What comes to your mind when you read the word “passionate”? For most, the word comes with an image of energy, drive, well-spoken promises of change and transformation, ideas, and movement. Here’s the issue. This kind of passion doesn’t cut it when we are addressing children dying of hunger, species dying due to environmental pollution, or women devastated by abuse. In fact, the mindset of “I will change the world”, though inspiring and nice to listen to, is actually one that contributes to careless decisions, bad management and ego-driven organizations. I hold this as a warning especially for the upcoming generation of leaders- Gen Y. For years, we have heard how special and unique we are-and how much we deserve and unlike the opinion of the recent column in The Chronicle On Philanthropy, I believe it has posed a challenge for us. The fact of the matter is wisdom comes with a combination of experience and age. We must be eager to pay attention and resolve to not partake in any mission fueled by ego and pride. And that takes brutal honesty.
I want to challenge us to redefine passion. Because if we don’t, then we run the risk of becoming useless in a world that so desperately needs a flourishing generation. The picture of “passionate” that I want to describe comes from conversations with several mentors, colleagues and friends, as we all seek to be people of impact, specifically in the social development space. This picture is one of a person who is quick to listen, slow to speak, and deliberate in action. This individual is so completely devoted to their purpose or goal that she or he cannot refuse the opportunity to observe, listen, and ask questions of those who have gone before them in leadership.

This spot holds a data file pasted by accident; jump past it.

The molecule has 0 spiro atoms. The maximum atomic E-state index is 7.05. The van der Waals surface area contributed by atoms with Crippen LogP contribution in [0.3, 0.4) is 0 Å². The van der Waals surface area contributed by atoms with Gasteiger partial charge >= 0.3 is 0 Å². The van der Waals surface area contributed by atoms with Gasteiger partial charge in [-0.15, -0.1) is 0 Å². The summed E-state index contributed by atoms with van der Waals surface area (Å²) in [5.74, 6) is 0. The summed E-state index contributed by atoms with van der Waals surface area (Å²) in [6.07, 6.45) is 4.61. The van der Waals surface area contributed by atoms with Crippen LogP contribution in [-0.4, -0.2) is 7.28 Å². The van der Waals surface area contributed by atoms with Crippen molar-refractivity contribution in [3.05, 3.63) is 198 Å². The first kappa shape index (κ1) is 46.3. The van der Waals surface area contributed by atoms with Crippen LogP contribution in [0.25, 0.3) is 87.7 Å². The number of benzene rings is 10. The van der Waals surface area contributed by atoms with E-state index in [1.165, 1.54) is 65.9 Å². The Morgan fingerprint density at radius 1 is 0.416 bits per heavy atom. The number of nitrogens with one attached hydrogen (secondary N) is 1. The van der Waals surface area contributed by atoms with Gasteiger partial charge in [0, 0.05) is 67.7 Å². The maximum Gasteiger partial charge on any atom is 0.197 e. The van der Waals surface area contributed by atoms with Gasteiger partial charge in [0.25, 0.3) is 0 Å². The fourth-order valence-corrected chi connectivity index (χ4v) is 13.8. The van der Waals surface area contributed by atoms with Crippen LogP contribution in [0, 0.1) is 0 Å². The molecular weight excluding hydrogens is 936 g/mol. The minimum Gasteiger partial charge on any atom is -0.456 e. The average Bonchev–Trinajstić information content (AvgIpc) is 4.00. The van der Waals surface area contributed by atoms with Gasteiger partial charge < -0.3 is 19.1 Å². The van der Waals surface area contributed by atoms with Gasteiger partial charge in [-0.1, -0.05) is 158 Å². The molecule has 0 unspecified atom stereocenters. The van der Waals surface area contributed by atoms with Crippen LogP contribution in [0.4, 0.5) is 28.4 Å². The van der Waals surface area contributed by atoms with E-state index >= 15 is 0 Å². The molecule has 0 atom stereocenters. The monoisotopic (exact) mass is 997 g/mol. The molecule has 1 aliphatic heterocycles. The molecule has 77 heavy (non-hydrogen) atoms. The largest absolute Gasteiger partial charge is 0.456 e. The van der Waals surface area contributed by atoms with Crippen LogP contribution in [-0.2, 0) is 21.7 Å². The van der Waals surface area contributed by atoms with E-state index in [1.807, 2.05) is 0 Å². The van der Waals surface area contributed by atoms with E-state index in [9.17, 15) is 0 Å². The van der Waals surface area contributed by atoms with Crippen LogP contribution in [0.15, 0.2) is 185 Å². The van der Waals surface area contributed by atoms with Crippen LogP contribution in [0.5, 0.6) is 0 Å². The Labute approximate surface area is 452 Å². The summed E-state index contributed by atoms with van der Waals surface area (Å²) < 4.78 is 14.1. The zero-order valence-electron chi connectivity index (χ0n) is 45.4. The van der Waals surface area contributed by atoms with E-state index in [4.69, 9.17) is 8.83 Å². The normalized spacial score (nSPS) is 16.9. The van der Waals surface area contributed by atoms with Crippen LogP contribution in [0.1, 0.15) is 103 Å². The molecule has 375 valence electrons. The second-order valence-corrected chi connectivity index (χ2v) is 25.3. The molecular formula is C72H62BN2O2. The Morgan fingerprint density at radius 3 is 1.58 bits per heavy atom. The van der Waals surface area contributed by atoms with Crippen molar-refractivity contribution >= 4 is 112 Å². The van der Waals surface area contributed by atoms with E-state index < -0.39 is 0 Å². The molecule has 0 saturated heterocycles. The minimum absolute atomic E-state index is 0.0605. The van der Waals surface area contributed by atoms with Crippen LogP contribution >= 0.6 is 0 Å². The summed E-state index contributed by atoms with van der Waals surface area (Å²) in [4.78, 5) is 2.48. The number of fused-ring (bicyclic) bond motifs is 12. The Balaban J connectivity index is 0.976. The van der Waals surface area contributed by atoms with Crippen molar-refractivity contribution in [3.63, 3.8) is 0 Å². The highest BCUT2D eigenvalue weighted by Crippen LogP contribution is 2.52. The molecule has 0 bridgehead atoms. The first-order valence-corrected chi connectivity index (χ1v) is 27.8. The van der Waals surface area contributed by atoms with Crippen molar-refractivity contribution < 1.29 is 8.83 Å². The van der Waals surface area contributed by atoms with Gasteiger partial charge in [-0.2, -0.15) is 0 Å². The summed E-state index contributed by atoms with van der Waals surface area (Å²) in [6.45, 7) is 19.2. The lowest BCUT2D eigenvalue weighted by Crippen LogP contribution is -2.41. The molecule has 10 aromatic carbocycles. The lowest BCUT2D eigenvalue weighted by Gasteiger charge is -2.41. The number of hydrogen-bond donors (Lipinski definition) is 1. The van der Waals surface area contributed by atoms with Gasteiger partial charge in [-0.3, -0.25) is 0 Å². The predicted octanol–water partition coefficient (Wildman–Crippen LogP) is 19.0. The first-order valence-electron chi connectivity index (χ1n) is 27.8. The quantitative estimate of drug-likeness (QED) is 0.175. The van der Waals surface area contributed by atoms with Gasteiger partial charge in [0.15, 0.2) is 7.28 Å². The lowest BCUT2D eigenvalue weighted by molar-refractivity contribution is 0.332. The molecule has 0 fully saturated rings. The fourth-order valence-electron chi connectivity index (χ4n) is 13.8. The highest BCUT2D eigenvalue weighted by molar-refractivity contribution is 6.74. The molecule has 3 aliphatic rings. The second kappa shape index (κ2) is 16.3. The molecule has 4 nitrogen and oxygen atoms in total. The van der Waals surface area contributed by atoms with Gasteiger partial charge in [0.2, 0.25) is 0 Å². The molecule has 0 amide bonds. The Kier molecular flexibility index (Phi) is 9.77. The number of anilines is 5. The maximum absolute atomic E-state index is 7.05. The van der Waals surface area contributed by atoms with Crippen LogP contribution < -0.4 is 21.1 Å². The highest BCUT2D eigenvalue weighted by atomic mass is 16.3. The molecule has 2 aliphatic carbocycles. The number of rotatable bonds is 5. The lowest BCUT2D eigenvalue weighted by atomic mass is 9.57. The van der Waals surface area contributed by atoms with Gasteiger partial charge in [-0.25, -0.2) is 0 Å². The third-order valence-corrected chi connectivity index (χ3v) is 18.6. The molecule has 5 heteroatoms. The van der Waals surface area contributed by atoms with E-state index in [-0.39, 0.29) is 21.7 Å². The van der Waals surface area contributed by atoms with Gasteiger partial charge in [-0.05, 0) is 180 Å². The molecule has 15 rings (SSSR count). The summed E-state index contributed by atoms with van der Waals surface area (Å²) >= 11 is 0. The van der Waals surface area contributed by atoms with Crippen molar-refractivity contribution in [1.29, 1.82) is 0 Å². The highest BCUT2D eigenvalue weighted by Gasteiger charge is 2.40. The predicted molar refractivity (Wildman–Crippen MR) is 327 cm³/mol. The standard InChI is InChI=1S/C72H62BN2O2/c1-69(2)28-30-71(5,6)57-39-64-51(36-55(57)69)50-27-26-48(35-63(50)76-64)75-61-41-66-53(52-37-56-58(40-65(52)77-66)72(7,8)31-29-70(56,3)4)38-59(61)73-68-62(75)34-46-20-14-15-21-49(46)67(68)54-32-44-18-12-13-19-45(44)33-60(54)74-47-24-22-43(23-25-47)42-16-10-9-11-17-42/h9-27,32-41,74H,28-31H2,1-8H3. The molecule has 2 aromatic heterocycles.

Great leaders are students first. President Barack Obama has Laurence Tribe; Nelson Mandela had Walter Sisulu; and Helen Keller had Anne Sullivan. The lives of these students have in fact shaped the history of their countries and communities. Their commitment to listening, learning and executing with wisdom has been fundamental in this process.
We live in a world, in a culture, where we are told that we can do anything. We are the ones going to change, we are the ones with the power. And as amazing as it may feel to be recognized as such, if we truly wish to be people that fit the description, we must fiercely commit ourselves to pursuing mentorship, studying the science of our cause, and understanding the world in which we operate. In order to be passionate in such a way that is effective and transformative, we must be students at all times.
Doing powerful work in social development- whether on behalf of the environment, AIDS prevention, or anti-trafficking efforts- requires a unique combination of humility and confidence. Humility comes from recognizing that we do not know everything, and frankly cannot do everything on our own. It takes the work of those who led before us and around us. And confidence is employed in the application of the learning we gather. With the support of mentors, colleagues and communities, we must move forward, make decisions, and pursue our goals with strength and, again, humble grace.
Much work is to be done in the social development space and it requires a team of intelligent, excited and grounded individuals who leave their egos at the door and see learning and observing as an active part of making change. We have no choice but to be passionate.